Proprietary community

From Wikipedia, the free encyclopedia
Jump to: navigation, search

A community is distinguished from a loose group of individuals by an integrative system of organization that establishes both individual, private resources and common, public resources, and that organizes the activities required for the community’s continuity.

A proprietary community is a special type of community in which a single owner leases units to multiple tenants.

In The Art of Community,[1] anthropologist Spencer MacCallum defines community as follows:

"A community is an occupation by two or more persons of a place divided into private and common areas according to a system of relations which defines and allocates responsibility for the performance of all activities that might be required for its continuity." (p. 3)

"A proprietary community is a community administered as a proprietary enterprise in which the relations of every member of the community are formed directly with the proprietary authority." (p. 5)

Proprietary communities are thus distinguished from other types of community such as private communities, voluntary communities, and intentional communities by the fact that none of these latter types of community are necessarily organized on a proprietary basis. For example, residential communes, Amish communities, and Israeli kibbutzim are voluntary, but not proprietary. Importantly, proprietary communities are also distinguished from private communities such as home owners' associations, which operate on political principles (democratic voting by the multiple owners), not on proprietary principles (which require a single owner who leases units to multiple tenants). Examples of proprietary communities include hotels, marinas, office buildings, industrial parks, entertainment complexes, and ever-larger and more complex combinations of these.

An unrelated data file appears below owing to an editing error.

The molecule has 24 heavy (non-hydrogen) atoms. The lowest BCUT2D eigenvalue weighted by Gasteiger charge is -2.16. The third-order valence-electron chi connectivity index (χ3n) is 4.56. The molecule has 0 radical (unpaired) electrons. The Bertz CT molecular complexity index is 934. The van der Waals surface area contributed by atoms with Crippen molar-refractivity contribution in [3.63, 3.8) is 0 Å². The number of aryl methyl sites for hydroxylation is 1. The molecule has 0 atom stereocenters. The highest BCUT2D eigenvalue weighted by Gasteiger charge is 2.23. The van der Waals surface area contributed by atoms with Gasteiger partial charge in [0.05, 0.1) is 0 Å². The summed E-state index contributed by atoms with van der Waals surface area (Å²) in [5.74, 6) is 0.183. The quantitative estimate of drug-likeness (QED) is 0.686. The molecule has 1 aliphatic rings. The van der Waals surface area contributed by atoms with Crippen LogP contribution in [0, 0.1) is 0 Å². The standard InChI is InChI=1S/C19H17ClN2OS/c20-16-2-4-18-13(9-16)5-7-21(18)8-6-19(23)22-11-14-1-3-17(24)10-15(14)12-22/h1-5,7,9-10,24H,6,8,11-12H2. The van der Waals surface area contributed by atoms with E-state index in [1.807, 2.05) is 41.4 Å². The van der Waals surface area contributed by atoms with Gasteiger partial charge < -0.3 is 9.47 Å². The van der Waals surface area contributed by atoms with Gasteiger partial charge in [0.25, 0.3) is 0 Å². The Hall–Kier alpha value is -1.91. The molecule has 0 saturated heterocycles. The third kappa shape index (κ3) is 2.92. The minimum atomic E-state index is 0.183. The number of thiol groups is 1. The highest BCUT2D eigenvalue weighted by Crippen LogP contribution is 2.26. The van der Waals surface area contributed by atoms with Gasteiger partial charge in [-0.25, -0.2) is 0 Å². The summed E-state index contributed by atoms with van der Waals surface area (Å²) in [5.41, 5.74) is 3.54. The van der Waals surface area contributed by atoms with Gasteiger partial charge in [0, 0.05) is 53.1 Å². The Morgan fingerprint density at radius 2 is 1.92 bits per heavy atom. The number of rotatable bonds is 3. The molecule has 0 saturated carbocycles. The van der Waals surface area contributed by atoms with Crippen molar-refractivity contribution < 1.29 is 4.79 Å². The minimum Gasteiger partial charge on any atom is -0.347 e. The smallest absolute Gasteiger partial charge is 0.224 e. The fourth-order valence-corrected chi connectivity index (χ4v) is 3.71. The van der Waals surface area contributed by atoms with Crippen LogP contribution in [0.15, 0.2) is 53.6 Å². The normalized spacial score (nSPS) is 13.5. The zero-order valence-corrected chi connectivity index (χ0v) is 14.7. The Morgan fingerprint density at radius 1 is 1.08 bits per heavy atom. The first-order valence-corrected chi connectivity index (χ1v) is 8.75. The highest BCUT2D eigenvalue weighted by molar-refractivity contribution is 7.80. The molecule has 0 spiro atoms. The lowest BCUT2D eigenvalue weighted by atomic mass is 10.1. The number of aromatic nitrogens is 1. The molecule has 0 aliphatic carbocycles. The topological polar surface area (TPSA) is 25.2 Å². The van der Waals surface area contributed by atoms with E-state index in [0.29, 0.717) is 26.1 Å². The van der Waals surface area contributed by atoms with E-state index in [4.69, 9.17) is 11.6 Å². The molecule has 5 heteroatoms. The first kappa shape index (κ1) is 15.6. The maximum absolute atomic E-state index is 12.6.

In The Art of Community and other works MacCallum argues that the property relations in a community fundamentally determine the physical structure and dynamics of the community. He shows that proprietary leasehold communities provide an optimal incentive system for communities by internalizing externalities and solving many of the coordination and cooperation problems that plague contemporary societies.

History[edit]

The first truly proprietary communities developed in the nineteenth century in the form of forerunners of the modern customer-service oriented hotel. The twentieth century saw a veritable explosion of proprietary community types, and of ever-increasing generality and scale (for example, Disney World, The Venetian in Las Vegas, and Masdar City in the UAE). However, to date these proprietary communities have only existed within the framework of a larger nation-state—not as fully generalized independent sovereign jurisdictions. Since the 1960s, there have been various attempts to create such sovereign proprietary communities—unsuccessfully to date. A new initiative to develop experimental new societies is being spearheaded by the Seasteading Institute, founded by Patri Friedman (grandson of economist Milton Friedman), and funded by PayPal founder Peter Thiel.

See also[edit]

References[edit]

  1. ^ MacCallum, Spencer (1970). The Art of Community. Institute for Humane Studies. pp. 3–5. ASIN B001AMWWY4. 

Further reading[edit]

Articles[edit]

Books[edit]

  • MacCallum, Spencer (1970). The Art of Community. Institute for Humane Studies. pp. 3–5. 
  • Beito, David; Gordon, Peter; Tabarrok, Alexander, eds. (2002). The Voluntary City. University of Michigan Press. ISBN 978-0-472-08837-9.  Amazon page

Conferences[edit]

External links[edit]